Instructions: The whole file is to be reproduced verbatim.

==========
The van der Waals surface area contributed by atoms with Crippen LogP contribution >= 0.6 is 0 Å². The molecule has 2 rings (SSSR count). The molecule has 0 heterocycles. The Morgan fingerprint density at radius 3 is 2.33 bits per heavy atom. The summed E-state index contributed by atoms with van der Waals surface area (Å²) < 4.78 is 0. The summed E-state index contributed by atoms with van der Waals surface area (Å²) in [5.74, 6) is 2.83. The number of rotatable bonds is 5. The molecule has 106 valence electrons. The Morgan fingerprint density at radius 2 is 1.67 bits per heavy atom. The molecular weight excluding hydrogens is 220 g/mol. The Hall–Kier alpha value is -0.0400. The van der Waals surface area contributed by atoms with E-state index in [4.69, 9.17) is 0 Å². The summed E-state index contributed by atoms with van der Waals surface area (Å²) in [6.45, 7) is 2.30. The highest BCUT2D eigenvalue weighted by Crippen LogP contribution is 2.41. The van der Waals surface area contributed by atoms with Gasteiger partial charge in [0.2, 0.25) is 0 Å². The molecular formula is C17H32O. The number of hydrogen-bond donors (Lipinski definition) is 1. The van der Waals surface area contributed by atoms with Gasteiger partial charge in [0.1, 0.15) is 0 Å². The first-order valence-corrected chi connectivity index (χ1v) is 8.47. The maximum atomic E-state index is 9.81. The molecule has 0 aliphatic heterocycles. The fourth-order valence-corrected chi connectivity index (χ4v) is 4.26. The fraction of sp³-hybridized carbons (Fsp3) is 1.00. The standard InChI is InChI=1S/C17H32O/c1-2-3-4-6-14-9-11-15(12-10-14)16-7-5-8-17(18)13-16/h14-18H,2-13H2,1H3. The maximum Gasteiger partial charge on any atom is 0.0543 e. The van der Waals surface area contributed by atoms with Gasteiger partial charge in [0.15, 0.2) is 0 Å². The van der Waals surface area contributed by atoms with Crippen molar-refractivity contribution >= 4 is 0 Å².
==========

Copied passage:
The van der Waals surface area contributed by atoms with Crippen LogP contribution >= 0.6 is 0 Å². The molecule has 2 rings (SSSR count). The molecule has 0 heterocycles. The Morgan fingerprint density at radius 3 is 2.33 bits per heavy atom. The summed E-state index contributed by atoms with van der Waals surface area (Å²) < 4.78 is 0. The summed E-state index contributed by atoms with van der Waals surface area (Å²) in [5.74, 6) is 2.83. The number of rotatable bonds is 5. The molecule has 106 valence electrons. The Morgan fingerprint density at radius 2 is 1.67 bits per heavy atom. The molecular weight excluding hydrogens is 220 g/mol. The Hall–Kier alpha value is -0.0400. The van der Waals surface area contributed by atoms with E-state index in [4.69, 9.17) is 0 Å². The summed E-state index contributed by atoms with van der Waals surface area (Å²) in [6.45, 7) is 2.30. The highest BCUT2D eigenvalue weighted by Crippen LogP contribution is 2.41. The van der Waals surface area contributed by atoms with Gasteiger partial charge in [0.2, 0.25) is 0 Å². The molecular formula is C17H32O. The number of hydrogen-bond donors (Lipinski definition) is 1. The van der Waals surface area contributed by atoms with Gasteiger partial charge in [0.1, 0.15) is 0 Å². The first-order valence-corrected chi connectivity index (χ1v) is 8.47. The maximum atomic E-state index is 9.81. The molecule has 0 aliphatic heterocycles. The fourth-order valence-corrected chi connectivity index (χ4v) is 4.26. The fraction of sp³-hybridized carbons (Fsp3) is 1.00. The standard InChI is InChI=1S/C17H32O/c1-2-3-4-6-14-9-11-15(12-10-14)16-7-5-8-17(18)13-16/h14-18H,2-13H2,1H3. The maximum Gasteiger partial charge on any atom is 0.0543 e. The van der Waals surface area contributed by atoms with Gasteiger partial charge in [0.15, 0.2) is 0 Å². The van der Waals surface area contributed by atoms with Crippen molar-refractivity contribution >= 4 is 0 Å².